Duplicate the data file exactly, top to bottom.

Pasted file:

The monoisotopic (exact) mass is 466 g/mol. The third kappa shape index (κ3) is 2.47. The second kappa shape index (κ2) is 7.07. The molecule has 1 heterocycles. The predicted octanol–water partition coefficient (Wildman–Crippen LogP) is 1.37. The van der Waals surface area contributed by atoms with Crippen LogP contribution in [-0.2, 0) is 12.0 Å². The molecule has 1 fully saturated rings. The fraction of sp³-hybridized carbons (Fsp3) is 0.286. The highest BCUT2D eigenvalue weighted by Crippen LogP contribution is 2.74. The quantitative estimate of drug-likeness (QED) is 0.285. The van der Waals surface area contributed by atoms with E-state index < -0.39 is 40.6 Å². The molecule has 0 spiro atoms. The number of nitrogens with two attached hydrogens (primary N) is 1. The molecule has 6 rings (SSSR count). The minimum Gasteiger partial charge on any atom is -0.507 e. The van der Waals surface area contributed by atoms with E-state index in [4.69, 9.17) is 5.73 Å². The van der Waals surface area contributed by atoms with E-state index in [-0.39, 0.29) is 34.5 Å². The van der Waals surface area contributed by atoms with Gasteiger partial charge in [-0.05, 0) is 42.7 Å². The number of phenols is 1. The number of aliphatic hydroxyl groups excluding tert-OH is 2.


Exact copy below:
The monoisotopic (exact) mass is 466 g/mol. The third kappa shape index (κ3) is 2.47. The second kappa shape index (κ2) is 7.07. The molecule has 1 heterocycles. The predicted octanol–water partition coefficient (Wildman–Crippen LogP) is 1.37. The van der Waals surface area contributed by atoms with Crippen LogP contribution in [-0.2, 0) is 12.0 Å². The molecule has 1 fully saturated rings. The fraction of sp³-hybridized carbons (Fsp3) is 0.286. The highest BCUT2D eigenvalue weighted by Crippen LogP contribution is 2.74. The quantitative estimate of drug-likeness (QED) is 0.285. The van der Waals surface area contributed by atoms with E-state index < -0.39 is 40.6 Å². The molecule has 0 spiro atoms. The number of nitrogens with two attached hydrogens (primary N) is 1. The molecule has 6 rings (SSSR count). The minimum Gasteiger partial charge on any atom is -0.507 e. The van der Waals surface area contributed by atoms with E-state index in [4.69, 9.17) is 5.73 Å². The van der Waals surface area contributed by atoms with E-state index in [-0.39, 0.29) is 34.5 Å². The van der Waals surface area contributed by atoms with Gasteiger partial charge in [-0.05, 0) is 42.7 Å². The number of phenols is 1. The number of aliphatic hydroxyl groups excluding tert-OH is 2.